So what does this framework and starting point mean for us?

Government is, no doubt, an important part of stewardship. Leaders must govern responsibly.

Yet we cannot leave unquestioned the concepts of borders, passports and citizenship; of all these tools of exclusion, we must remain critical.

The ideal promoted in the Bible is the roaming nomad, the itinerant preacher; God calls his people out of Egypt, out of the city; it is out in the desert that he meets them and rarely within the safe walls of the city.

So we must ask whether by excluding those who seek refuge among us, the exiled, the refugees and the immigrants, we are not actually also excluding God from our midst.

My daughter inherited a U.S. passport – among others – from one of her parents. But she should not allow herself arrogantly to take possession of the words, “The World Is Yours!”

She must receive it humbly, as an unavoidable evil, remembering that there are so many in our world today who are excluded from this so-called privilege of citizenship – many Palestinians, some aboriginal peoples, those whose parents were too poor to have afforded registering them at birth, those who are considered by the world as “stateless.”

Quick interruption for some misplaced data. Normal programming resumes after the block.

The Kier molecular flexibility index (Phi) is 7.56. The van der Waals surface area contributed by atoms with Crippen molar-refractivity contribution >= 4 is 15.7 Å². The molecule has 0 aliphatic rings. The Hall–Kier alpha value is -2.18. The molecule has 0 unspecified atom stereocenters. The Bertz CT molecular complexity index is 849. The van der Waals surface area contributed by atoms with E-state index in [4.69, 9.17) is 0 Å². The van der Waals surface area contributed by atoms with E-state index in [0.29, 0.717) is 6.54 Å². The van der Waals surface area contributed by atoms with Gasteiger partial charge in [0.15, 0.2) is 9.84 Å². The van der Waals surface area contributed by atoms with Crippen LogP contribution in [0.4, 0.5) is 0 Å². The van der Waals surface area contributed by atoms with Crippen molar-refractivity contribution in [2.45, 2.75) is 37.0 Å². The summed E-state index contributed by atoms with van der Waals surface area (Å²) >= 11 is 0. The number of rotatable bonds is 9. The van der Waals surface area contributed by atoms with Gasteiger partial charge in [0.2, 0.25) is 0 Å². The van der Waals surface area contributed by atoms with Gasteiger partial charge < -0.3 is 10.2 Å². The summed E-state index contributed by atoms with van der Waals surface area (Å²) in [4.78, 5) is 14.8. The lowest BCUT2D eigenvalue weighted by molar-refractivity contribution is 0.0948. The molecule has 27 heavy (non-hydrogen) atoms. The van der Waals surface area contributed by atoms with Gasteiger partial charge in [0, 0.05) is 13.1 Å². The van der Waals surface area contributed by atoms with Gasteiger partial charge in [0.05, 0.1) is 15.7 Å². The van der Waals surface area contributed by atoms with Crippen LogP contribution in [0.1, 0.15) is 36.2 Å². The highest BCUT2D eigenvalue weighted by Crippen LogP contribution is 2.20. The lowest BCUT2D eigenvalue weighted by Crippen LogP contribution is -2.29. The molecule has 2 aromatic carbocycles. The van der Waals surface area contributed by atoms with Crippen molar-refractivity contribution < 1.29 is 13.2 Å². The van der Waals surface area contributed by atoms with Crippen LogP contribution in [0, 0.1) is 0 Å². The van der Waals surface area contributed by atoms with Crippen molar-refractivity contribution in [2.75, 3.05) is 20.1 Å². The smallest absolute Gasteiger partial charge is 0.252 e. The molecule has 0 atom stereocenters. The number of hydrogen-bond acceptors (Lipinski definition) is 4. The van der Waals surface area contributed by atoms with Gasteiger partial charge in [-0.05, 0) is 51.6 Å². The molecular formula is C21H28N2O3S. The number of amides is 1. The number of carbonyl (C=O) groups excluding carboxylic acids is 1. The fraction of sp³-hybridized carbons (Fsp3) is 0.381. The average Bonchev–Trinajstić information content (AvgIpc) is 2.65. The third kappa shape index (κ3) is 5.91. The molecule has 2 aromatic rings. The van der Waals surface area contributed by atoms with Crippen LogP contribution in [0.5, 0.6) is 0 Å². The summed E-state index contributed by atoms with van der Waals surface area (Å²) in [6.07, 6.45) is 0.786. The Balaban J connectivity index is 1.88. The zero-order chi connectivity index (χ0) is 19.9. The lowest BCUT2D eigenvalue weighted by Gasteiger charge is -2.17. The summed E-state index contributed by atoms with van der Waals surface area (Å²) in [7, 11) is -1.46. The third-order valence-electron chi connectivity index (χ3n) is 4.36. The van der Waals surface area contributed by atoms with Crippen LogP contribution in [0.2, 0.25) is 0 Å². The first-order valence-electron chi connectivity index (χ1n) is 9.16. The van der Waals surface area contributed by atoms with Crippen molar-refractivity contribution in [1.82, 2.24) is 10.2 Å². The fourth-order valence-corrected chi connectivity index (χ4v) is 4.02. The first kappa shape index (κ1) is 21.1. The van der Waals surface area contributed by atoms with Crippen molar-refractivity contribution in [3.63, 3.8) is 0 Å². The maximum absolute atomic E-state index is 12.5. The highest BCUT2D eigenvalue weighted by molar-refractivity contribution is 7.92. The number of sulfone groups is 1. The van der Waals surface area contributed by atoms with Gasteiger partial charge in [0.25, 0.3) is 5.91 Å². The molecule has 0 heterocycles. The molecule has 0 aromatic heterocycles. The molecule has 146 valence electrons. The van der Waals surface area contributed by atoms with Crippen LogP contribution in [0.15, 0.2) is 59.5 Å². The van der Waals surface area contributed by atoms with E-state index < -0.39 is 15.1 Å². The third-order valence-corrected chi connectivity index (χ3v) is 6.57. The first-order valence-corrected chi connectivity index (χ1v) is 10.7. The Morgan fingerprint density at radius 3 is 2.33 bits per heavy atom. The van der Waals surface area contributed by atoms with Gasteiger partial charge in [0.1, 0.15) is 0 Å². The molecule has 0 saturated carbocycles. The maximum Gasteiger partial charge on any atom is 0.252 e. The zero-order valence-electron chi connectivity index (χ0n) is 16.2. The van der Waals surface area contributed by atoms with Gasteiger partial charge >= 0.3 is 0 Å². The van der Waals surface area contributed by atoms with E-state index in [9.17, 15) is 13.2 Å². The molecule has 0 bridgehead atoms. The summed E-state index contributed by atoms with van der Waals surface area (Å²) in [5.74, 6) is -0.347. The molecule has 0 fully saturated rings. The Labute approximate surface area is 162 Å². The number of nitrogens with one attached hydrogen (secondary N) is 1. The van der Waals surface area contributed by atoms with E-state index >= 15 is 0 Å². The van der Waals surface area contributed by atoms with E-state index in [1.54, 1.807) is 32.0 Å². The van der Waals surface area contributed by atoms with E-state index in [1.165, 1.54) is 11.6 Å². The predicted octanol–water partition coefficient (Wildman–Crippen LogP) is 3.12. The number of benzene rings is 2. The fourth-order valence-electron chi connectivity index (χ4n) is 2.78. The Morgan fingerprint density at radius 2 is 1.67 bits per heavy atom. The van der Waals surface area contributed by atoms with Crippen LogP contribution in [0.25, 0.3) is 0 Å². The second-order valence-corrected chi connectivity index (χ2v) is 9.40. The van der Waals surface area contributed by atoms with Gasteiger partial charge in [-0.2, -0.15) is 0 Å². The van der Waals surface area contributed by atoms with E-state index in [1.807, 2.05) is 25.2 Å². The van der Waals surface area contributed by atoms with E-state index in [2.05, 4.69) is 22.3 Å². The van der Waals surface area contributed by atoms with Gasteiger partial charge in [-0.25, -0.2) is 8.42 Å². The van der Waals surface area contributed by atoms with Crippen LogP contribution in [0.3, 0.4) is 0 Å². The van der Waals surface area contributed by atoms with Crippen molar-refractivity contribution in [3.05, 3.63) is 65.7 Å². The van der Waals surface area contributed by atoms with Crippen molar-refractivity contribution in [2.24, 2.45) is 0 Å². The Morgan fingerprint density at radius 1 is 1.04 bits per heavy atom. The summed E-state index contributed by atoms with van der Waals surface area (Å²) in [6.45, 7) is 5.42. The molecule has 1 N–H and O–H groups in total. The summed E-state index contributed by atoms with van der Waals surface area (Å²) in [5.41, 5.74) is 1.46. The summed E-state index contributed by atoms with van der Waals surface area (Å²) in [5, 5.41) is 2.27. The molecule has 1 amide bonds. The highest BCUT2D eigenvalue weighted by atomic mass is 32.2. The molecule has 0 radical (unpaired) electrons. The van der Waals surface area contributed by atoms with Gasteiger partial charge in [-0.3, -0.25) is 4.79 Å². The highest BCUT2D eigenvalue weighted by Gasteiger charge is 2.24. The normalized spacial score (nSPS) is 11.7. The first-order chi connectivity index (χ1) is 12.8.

Are they perhaps, in the biblical worldview, far closer than the average person today to being true citizens of heaven?

The numbers both of refugees and internally displaced persons, those fleeing political, military and economic oppression, those seeking refuge and citizenship away from the lands where they were born, are perhaps at one of the highest levels in history.

Let us, therefore, not be too quick in taking up the position of the oppressor, nor adopt too enthusiastically the “royal consciousness” that self-righteously calls to submission to the laws of the land, to the powers that be.

Let us remember that, in the Bible’s perspective, it is the stateless first, the noncitizens, the refugees and immigrants – before those of us who are complacently “stateful” – who may hear the invitation of God through the words of the apostle Peter:

“But you are a chosen people, a royal priesthood, a holy nation, a people belonging to God, that you may declare the praises of him who called you out of darkness into his wonderful light. Once you were not a people, but now you are the people of God; once you had not received mercy, but now you have received mercy” (1 Peter 2:9-10).

This is not an invitation to take pity on the stateless, but rather to ponder their parabolic power to question us and the rulers and powers of the present earthly structures.

I hope we can hear judgment spoken out against us every time we construct or accept rational arguments about why we must protect our nations, cultures, societies, flags, passports or borders.

Martin Accad is director of the Institute of Middle East Studies at Arab Baptist Theological Seminary in Beirut. A longer version of this column first appeared on the IMES blog and is used with permission. You can follow him on Twitter @marzaatar and IMES @IMESLebanon.